African Union member states have recently renewed commitment to controlling and eliminating NTDs.

A few weeks ago, over 200 African delegates gathered at the WHO AFRO bi-annual NTD programme managers meeting at Addis Ababa, Ethiopia to discuss the successes and challenges in the fight against NTDs on the continent.

This meeting gave an opportunity for affected countries, donors, technical experts and international organizations to review progress against the WHO’s roadmap on NTDs, which sets important targets including global elimination of several of these diseases, such as blinding trachoma, by 2020.

During the meeting, the WHO and country programme managers agreed on several action points such as collaborating with other key sectors such as education in the fight against NTDs and also to push for further integration of NTDs in national health systems.

NTDs, with a huge economic impact on developing countries, are a group of diseases such as buruli ulcer, dengue fever, trachoma, yaws, leprosy,  guinea-worm disease, onchocerciasis, lymphatic filariasis, bilharziasis, and soil-transmitted helminthiases(intestinal worms), which are present in tropical and subtropical conditions in 149 countries.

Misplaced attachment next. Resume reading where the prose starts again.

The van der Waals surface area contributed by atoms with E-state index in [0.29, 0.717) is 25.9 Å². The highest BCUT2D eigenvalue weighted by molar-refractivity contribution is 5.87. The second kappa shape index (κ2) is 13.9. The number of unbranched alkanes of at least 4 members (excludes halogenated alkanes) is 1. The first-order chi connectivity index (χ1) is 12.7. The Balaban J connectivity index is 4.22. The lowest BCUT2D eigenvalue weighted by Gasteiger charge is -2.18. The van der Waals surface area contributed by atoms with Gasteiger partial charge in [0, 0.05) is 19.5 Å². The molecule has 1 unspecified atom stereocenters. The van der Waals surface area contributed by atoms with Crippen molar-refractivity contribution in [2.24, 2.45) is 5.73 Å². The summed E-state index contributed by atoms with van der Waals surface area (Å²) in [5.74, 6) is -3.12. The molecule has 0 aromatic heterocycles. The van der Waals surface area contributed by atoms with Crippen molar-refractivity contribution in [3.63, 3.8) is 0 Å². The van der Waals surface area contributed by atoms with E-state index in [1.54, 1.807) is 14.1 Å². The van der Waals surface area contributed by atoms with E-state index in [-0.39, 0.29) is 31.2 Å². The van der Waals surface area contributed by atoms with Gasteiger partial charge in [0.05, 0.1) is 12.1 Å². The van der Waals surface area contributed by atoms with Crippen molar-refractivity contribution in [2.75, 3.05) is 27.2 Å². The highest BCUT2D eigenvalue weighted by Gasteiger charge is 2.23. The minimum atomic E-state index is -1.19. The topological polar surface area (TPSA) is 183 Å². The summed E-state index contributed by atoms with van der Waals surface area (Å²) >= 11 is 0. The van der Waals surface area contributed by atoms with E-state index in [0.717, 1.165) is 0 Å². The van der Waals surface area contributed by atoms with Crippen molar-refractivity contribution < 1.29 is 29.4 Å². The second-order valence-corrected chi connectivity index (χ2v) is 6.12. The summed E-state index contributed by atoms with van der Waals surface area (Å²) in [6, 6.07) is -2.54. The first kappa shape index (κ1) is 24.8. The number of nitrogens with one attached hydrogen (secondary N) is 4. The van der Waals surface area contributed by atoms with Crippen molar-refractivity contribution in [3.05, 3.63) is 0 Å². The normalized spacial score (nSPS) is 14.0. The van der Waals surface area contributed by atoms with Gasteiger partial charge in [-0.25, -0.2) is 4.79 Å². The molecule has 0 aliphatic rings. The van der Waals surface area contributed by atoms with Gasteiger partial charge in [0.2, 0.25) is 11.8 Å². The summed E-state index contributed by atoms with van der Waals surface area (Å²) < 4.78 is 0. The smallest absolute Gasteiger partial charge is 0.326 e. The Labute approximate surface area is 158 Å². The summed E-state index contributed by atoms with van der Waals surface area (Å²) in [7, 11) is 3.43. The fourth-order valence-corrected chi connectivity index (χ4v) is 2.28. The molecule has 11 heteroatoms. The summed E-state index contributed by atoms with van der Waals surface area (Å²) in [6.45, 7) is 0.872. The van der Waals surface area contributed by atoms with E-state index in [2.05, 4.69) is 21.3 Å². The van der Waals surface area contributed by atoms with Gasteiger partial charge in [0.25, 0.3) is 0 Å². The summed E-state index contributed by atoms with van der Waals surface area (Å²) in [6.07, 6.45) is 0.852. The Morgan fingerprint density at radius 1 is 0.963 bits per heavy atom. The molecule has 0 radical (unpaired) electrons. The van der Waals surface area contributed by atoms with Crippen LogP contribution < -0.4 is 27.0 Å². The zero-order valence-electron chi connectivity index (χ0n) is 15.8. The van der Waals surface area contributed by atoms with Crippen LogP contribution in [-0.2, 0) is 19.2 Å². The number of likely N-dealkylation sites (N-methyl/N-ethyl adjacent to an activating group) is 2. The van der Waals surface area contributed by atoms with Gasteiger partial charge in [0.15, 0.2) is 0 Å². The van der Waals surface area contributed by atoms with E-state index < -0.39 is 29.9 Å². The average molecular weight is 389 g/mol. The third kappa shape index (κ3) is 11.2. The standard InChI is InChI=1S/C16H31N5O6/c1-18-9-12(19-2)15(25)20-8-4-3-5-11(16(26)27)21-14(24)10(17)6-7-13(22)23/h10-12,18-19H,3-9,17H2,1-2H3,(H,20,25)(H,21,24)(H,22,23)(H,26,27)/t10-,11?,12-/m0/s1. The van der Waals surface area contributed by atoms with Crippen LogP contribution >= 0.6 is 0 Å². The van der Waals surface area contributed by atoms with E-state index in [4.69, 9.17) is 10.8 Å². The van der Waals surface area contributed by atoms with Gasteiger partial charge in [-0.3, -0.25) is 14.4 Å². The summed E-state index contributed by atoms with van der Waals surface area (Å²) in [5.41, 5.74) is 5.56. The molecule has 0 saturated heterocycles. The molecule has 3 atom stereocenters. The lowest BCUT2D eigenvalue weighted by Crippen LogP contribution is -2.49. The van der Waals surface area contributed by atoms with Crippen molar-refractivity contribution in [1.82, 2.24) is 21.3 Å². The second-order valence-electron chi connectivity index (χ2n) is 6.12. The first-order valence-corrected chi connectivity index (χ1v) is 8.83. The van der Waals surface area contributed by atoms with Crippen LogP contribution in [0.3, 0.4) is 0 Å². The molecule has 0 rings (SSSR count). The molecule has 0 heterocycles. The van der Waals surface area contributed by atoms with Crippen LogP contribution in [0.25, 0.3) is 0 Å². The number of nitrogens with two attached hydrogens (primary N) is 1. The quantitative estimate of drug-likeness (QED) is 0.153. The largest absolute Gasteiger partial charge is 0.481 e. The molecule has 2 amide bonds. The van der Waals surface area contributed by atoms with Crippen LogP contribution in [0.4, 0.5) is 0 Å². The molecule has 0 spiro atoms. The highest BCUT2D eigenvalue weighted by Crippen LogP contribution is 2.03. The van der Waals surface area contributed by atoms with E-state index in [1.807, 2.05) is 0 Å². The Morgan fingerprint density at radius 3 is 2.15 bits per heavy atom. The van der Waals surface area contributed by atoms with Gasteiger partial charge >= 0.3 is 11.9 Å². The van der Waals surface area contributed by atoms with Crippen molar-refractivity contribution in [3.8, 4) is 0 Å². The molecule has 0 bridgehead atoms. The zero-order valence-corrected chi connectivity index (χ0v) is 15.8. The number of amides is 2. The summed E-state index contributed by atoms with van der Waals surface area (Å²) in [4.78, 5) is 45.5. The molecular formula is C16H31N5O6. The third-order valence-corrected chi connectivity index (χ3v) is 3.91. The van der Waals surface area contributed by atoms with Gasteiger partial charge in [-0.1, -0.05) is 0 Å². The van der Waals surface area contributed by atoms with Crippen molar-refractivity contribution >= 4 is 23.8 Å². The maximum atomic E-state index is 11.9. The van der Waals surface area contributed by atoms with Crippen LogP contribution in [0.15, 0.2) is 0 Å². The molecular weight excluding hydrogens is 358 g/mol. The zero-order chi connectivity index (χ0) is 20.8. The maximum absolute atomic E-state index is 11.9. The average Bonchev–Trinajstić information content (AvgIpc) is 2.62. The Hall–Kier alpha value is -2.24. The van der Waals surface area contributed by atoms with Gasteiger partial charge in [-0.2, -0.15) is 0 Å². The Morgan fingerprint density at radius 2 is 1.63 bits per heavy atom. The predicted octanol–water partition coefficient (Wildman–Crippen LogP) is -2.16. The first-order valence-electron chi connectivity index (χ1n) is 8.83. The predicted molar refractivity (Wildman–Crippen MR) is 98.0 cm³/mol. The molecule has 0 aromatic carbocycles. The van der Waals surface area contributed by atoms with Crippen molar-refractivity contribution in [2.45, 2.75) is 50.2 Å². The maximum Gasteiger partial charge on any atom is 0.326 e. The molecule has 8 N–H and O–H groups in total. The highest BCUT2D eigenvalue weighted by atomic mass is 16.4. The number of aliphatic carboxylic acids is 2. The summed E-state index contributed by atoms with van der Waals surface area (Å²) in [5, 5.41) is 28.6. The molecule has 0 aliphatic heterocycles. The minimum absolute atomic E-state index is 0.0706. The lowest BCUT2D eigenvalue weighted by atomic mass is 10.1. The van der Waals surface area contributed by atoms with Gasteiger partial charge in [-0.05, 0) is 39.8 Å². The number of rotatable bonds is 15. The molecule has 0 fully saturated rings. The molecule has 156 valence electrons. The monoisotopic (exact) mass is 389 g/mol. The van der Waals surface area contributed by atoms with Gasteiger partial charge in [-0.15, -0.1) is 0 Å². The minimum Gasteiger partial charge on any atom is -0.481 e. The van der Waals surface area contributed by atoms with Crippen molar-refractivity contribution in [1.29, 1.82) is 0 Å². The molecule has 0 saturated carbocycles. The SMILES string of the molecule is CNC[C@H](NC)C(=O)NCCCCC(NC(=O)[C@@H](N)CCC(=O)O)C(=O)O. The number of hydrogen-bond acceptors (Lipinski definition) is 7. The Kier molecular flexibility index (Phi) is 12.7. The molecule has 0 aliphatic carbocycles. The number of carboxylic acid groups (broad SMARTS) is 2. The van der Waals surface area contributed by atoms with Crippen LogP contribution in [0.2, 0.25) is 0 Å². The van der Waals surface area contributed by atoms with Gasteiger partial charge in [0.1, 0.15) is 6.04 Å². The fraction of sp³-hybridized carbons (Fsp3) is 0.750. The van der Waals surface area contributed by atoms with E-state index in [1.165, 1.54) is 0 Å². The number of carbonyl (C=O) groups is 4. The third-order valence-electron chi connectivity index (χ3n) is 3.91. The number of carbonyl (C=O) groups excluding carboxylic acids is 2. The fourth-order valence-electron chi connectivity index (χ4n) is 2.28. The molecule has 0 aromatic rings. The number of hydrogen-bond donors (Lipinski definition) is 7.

They also cost developing economies billions of dollars every year, and affect more than 1.5 billion people.

Ms. Djibo threw more light on why currently issues of NTDs are back on the front burner in Africa, when there are more pressing public health issues such as non-communicable diseases, Ebola and climate change related diseases.

She explained that while Africa faces a wide range of pressing and threatening issues, battling NTDs is still a crucial problem that plagues the continent, with 600 million people in Africa requiring treatment for these diseases.

“All governments need to ensure they are putting effective measures in place to control and eliminate NTDs, which will have the added benefit of improving public health more broadly.”